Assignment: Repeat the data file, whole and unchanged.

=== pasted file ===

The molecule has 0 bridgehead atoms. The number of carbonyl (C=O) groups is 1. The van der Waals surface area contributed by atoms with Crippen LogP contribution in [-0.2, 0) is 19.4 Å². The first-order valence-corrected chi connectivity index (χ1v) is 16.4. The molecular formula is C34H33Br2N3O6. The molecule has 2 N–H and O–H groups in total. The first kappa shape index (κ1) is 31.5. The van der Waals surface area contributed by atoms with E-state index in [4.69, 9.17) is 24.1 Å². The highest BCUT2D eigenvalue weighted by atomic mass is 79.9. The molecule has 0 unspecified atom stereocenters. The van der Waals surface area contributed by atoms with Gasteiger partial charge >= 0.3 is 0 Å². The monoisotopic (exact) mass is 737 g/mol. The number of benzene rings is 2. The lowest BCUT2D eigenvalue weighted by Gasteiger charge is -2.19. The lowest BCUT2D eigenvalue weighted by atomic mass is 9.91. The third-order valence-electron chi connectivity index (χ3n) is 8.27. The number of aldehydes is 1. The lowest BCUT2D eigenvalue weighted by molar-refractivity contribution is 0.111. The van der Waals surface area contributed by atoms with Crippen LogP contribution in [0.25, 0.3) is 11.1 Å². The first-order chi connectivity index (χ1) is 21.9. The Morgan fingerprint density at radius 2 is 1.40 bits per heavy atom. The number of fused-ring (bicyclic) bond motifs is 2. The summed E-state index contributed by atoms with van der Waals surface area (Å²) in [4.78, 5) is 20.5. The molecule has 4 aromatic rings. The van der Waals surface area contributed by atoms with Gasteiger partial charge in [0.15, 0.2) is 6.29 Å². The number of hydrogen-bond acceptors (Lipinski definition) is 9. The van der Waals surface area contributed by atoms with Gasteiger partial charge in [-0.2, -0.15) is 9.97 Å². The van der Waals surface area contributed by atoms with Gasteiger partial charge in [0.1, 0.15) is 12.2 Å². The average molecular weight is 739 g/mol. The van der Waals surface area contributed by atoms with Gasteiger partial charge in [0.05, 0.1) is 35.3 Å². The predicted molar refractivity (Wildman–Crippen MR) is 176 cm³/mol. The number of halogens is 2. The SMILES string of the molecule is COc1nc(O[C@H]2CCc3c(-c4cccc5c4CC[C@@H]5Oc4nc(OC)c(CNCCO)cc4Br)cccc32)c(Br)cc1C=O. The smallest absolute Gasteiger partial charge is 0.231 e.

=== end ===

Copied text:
The molecule has 0 bridgehead atoms. The number of carbonyl (C=O) groups is 1. The van der Waals surface area contributed by atoms with Crippen LogP contribution in [-0.2, 0) is 19.4 Å². The first-order valence-corrected chi connectivity index (χ1v) is 16.4. The molecular formula is C34H33Br2N3O6. The molecule has 2 N–H and O–H groups in total. The first kappa shape index (κ1) is 31.5. The van der Waals surface area contributed by atoms with E-state index in [4.69, 9.17) is 24.1 Å². The highest BCUT2D eigenvalue weighted by atomic mass is 79.9. The molecule has 0 unspecified atom stereocenters. The van der Waals surface area contributed by atoms with Gasteiger partial charge >= 0.3 is 0 Å². The monoisotopic (exact) mass is 737 g/mol. The number of benzene rings is 2. The lowest BCUT2D eigenvalue weighted by Gasteiger charge is -2.19. The lowest BCUT2D eigenvalue weighted by atomic mass is 9.91. The third-order valence-electron chi connectivity index (χ3n) is 8.27. The number of aldehydes is 1. The lowest BCUT2D eigenvalue weighted by molar-refractivity contribution is 0.111. The van der Waals surface area contributed by atoms with Crippen LogP contribution in [0.25, 0.3) is 11.1 Å². The first-order chi connectivity index (χ1) is 21.9. The Morgan fingerprint density at radius 2 is 1.40 bits per heavy atom. The number of fused-ring (bicyclic) bond motifs is 2. The summed E-state index contributed by atoms with van der Waals surface area (Å²) in [4.78, 5) is 20.5. The molecule has 4 aromatic rings. The van der Waals surface area contributed by atoms with Gasteiger partial charge in [0.15, 0.2) is 6.29 Å². The number of hydrogen-bond acceptors (Lipinski definition) is 9. The van der Waals surface area contributed by atoms with Gasteiger partial charge in [-0.2, -0.15) is 9.97 Å². The van der Waals surface area contributed by atoms with Gasteiger partial charge in [0.1, 0.15) is 12.2 Å². The average molecular weight is 739 g/mol. The van der Waals surface area contributed by atoms with Gasteiger partial charge in [0.05, 0.1) is 35.3 Å². The predicted molar refractivity (Wildman–Crippen MR) is 176 cm³/mol. The number of halogens is 2. The SMILES string of the molecule is COc1nc(O[C@H]2CCc3c(-c4cccc5c4CC[C@@H]5Oc4nc(OC)c(CNCCO)cc4Br)cccc32)c(Br)cc1C=O. The smallest absolute Gasteiger partial charge is 0.231 e.